Witnol Benko is worried about posting certain images from his home island on Facebook.
Some photos taken in Vanuatu have already been labelled a violation of Facebook’s nudity and sexual activity standards, and he said his account had been blocked for weeks as a result.
But the pictures are not lewd or explicit.
They depict cultural ceremonies where women are dressed in grass skirts and not much else, or photos from Vanuatu’s Indigenous villages where men wear nambas or penis sheaths.
“It was with a pig-killing ceremony, where they were dancing and the chief was dancing,” Mr Benko told the ABC’s Pacific Beat, recalling one of the blocked images.
“Those pictures are appropriate to me because it’s part of my culture, but to Facebook it’s not appropriate.”
A Facebook spokesperson told the ABC that two of Mr Benko’s images were removed “in error” by its automated system, and has apologised for the mistake.
The company did not address the question of whether they blocked his account, but said the images have now been restored.
But for Mr Benko, Facebook’s policies need to be improved to take better account of cultural nuances.
Until then, he fears being blocked again.
“Those who are working at Facebook should understand that we have different cultures around the world,” Mr Benko said.
“I’m pretty confused as to what to do next.”
Facebook’s AI technology leading to increase in censorship
Facebook’s artificial intelligence (AI) technology is playing a bigger role in deleting inappropriate content on the social media platform.
In an August report, Facebook said the platform was using “proactive detection” to automatically identify and hide harmful images, instead of relying on other users to report posts they find distressing.
“These systems have become even more important during the COVID-19 pandemic with a largely remote content review workforce,” Jeff King, Facebook’s Director of Product Management, wrote.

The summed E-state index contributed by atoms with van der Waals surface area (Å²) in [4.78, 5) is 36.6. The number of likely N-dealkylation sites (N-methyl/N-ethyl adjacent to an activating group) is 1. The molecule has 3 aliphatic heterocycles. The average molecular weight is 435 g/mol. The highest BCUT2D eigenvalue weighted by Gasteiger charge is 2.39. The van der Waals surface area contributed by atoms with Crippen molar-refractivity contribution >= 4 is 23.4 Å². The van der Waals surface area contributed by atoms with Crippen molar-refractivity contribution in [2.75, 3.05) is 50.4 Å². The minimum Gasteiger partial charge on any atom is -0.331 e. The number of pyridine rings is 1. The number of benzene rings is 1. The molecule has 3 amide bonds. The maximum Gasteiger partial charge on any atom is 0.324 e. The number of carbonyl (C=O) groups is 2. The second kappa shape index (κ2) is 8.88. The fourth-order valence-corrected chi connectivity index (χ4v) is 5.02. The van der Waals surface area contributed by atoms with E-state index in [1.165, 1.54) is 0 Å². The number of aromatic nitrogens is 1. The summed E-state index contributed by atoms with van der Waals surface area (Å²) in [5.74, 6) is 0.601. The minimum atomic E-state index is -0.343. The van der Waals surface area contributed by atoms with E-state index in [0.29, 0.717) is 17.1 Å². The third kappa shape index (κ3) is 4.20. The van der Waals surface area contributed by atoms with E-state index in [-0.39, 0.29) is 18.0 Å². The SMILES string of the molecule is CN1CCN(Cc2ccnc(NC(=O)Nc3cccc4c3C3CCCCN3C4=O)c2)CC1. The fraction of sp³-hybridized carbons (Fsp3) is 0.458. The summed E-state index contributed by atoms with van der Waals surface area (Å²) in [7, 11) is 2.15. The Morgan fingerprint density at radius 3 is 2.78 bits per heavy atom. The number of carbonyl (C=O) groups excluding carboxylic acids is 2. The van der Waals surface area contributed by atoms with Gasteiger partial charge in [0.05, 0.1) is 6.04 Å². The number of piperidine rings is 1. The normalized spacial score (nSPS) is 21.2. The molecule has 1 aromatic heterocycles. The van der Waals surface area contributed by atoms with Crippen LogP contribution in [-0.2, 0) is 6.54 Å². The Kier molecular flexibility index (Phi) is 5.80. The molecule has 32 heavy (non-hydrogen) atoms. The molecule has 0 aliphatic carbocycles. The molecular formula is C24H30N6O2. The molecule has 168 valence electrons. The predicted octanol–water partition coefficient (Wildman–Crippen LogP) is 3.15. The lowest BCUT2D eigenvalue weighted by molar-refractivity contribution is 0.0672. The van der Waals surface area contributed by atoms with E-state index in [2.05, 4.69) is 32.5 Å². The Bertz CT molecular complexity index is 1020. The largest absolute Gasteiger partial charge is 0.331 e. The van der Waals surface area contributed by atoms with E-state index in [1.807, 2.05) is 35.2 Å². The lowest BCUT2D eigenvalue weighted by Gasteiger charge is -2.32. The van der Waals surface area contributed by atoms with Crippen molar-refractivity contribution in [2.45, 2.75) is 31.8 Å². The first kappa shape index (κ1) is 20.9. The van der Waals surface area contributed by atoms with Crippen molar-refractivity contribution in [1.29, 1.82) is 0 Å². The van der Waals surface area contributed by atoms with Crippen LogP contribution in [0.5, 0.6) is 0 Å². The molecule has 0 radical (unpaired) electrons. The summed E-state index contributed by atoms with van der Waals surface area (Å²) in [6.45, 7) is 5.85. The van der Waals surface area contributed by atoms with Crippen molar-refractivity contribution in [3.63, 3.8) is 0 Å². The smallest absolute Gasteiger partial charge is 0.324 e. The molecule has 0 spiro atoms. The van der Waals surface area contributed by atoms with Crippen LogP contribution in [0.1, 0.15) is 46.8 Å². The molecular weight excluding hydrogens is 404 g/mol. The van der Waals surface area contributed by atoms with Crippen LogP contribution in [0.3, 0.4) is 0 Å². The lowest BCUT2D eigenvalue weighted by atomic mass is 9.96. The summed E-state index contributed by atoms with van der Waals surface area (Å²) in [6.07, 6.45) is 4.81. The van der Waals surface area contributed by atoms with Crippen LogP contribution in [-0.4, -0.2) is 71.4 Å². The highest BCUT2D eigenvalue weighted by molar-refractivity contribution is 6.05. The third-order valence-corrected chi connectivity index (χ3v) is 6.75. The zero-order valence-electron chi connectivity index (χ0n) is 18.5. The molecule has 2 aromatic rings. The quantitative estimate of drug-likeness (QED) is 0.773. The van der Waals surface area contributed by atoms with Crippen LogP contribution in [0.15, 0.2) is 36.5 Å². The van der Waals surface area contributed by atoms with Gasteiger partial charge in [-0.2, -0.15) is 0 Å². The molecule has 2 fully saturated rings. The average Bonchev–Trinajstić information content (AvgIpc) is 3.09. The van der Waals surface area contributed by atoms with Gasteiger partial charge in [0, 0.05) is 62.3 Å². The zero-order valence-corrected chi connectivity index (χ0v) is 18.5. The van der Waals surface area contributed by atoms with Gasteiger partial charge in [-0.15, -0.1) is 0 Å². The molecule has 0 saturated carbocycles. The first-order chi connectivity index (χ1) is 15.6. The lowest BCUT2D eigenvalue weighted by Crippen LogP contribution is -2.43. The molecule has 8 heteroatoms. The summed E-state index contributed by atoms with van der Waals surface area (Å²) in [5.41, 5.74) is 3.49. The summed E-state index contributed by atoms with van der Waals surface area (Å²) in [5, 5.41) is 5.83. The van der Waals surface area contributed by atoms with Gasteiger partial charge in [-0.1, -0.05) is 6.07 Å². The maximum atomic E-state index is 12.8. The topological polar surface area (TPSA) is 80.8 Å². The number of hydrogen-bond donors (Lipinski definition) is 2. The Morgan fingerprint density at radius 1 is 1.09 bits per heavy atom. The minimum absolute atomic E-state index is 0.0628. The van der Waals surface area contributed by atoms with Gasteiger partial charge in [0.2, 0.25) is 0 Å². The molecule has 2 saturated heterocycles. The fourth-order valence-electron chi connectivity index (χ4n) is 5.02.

This automation has led to more content being targeted and removed by the platform for violating community standards.
In the first quarter of the year, Facebook acted on 9.6 million pieces of content.
Between April to June, that figure had more than doubled to 22.5 million.
But as Mr Benko’s case reveals, this AI technology is also causing images of Indigenous Pacific bodies to be incorrectly targeted and removed, even though that nudity does not violate Facebook’s standards.
Digital media researcher Fiona Martin, from the University of Sydney, said there could be negative consequences if the machine-learning algorithms used to moderate social media content weren’t “culturally nuanced”.
“There is a danger that they are going to over-regulate, that they’re going to over-censor material that otherwise may not be offensive in a particular cultural group,” she said.
“I think it’s really important that not only Facebook, but all of the social media platforms, start to take into account the cultural specificity of images and visual communication.”
Fears Facebook could inadvertently supress Indigenous Pacific stories
Mr Benko is not the only Pacific user who has been tangled up in Facebook’s AI system.
In 2018, an image of Melanesian warriors taken by Australian photojournalist Ben Bohane was also blocked on the platform, sparking accusations that Facebook was not respecting Pacific culture.
And earlier this year, Facebook blocked users from sharing an International Federation of Journalists article on press freedoms in the Pacific, which included an image of West Papuan protesters dressed in traditional outfits.
David Robie, director of the Pacific Media Centre, was blocked from sharing the article on Facebook.
He called the experience a “tyranny of algorithms”, and believes people who wanted to stop information about West Papuan protesters were able to exploit Facebook policies for their own political goals.
“The photo is clearly not nudity in the accepted sense,” Mr Robie said.
“The FB [Facebook] block was an excuse to delete the entire news item to prevent readers reading the items about Papuan news media censorship and blackouts.”
Mr Robie was particularly frustrated that appeals to Facebook to overturn the decision were not answered, a situation Mr Benko also encountered when trying to unblock his account.
“They said they’d review the content and come back to me, but they never came back to me. They just put my account back,” Mr Benko said.
Online media expert Dr Martin said companies need to better communicate with their users, particularly in matters of cultural sensitivity.
“It would be really helpful if there were more direct market specialist contacts in local areas for the platforms,” Dr Martin said.
“If these platforms want to benefit from user-generated content, they need to be accountable to users for their content regulation.”